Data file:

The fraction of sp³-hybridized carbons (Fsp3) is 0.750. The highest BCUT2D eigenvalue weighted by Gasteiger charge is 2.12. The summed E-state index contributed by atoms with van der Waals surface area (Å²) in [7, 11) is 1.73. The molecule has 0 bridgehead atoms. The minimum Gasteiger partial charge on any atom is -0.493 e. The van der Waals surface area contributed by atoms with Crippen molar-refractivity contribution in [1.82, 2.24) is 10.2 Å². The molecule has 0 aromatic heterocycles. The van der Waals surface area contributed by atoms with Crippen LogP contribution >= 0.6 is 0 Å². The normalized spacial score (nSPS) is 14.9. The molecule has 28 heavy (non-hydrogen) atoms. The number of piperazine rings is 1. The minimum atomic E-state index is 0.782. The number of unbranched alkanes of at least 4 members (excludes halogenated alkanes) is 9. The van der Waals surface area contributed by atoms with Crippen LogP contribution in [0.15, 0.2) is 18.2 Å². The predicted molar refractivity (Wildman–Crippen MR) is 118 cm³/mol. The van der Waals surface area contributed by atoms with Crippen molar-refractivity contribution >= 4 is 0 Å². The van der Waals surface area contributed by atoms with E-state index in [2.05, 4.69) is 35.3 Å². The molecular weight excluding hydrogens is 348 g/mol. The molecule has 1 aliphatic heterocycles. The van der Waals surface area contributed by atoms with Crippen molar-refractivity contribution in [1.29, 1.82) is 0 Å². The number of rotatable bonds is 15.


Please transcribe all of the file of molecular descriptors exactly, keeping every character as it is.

The fraction of sp³-hybridized carbons (Fsp3) is 0.750. The highest BCUT2D eigenvalue weighted by Gasteiger charge is 2.12. The summed E-state index contributed by atoms with van der Waals surface area (Å²) in [7, 11) is 1.73. The molecule has 0 bridgehead atoms. The minimum Gasteiger partial charge on any atom is -0.493 e. The van der Waals surface area contributed by atoms with Crippen molar-refractivity contribution in [1.82, 2.24) is 10.2 Å². The molecule has 0 aromatic heterocycles. The van der Waals surface area contributed by atoms with Crippen LogP contribution >= 0.6 is 0 Å². The normalized spacial score (nSPS) is 14.9. The molecule has 28 heavy (non-hydrogen) atoms. The number of piperazine rings is 1. The minimum atomic E-state index is 0.782. The number of unbranched alkanes of at least 4 members (excludes halogenated alkanes) is 9. The van der Waals surface area contributed by atoms with Crippen LogP contribution in [0.15, 0.2) is 18.2 Å². The predicted molar refractivity (Wildman–Crippen MR) is 118 cm³/mol. The van der Waals surface area contributed by atoms with Crippen molar-refractivity contribution >= 4 is 0 Å². The van der Waals surface area contributed by atoms with E-state index in [2.05, 4.69) is 35.3 Å². The molecular weight excluding hydrogens is 348 g/mol. The molecule has 1 aliphatic heterocycles. The van der Waals surface area contributed by atoms with Crippen molar-refractivity contribution in [1.29, 1.82) is 0 Å². The number of rotatable bonds is 15.